Front Page Titles (by Subject) TO BENJAMIN WATERHOUSE. - The Works of John Adams, vol. 10 (Letters 1811-1825, Indexes)
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TO BENJAMIN WATERHOUSE. - John Adams, The Works of John Adams, vol. 10 (Letters 1811-1825, Indexes) 
The Works of John Adams, Second President of the United States: with a Life of the Author, Notes and Illustrations, by his Grandson Charles Francis Adams (Boston: Little, Brown and Co., 1856). 10 volumes. Vol. 10.
Part of: The Works of John Adams, 10 vols.
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TO BENJAMIN WATERHOUSE.
Quincy, 30 January, 1818.
As “the accurate Jefferson” has made the Revolution a game of billiards, I will make it a game of shuttle-cock. Henry might give the first impulse to the ball in Virginia, but Otis’s battle-dore had struck the shuttle-cock up in air in Massachusetts, and continued to keep it up for several years before Henry’s ball was touched. Jefferson was but a boy at college, of fifteen or sixteen years of age at most, and too intent on his classics and sciences to know, think, or care about any thing in Boston. When Otis first fulminated against British usurpation, I was but twenty-five years and three months old. Jefferson is, at least, nine, I believe ten years younger than I, and, consequently, could not be more than fifteen or sixteen. He knew more of the eclipses of Jupiter’s satellites than he did of what was passing in Boston.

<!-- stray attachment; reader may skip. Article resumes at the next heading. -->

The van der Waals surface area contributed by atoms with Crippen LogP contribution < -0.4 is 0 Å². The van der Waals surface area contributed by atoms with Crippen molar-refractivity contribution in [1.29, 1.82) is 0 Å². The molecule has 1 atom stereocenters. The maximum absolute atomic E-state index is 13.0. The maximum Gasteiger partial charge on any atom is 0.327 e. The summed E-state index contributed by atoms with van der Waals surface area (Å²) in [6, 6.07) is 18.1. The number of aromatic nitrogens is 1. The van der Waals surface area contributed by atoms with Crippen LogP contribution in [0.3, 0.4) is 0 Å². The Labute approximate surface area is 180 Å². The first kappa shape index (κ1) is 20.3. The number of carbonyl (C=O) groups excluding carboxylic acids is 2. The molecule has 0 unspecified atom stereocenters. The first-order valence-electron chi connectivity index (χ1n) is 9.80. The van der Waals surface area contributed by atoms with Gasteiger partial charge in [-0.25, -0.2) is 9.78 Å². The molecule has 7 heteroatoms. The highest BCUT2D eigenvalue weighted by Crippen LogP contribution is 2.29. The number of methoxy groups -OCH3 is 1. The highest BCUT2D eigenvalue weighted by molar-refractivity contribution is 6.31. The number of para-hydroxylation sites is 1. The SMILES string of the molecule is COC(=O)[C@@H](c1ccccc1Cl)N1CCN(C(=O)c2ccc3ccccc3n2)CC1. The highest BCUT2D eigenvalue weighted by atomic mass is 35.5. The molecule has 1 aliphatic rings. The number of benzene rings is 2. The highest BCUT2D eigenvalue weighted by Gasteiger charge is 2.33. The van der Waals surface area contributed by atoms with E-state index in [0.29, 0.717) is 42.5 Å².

You presume that I “am certain as to the date.” You need not take my word. Look into Judge Minot’s History of Massachusetts Bay, anno 1761; search the records of the Superior Court of Judicature, Court of Assize and General Gaol Delivery, at Salem term, 1760, and Boston term, 1761; look up the newspapers of 1761; ascertain the time when Chief Justice Stephen Sewall died; call for Dr. Mayhew’s printed sermon on his death; search the date of Chief Justice Thomas Hutchinson’s commission as Chief Justice; ascertain the time when the bench and the bar assumed their scarlet and sable robes, and you will not find much reason to call in question my veracity or memory. If ever human beings had a right to say,
they were James Otis and Samuel Adams; and to them ought statues to be erected, and not to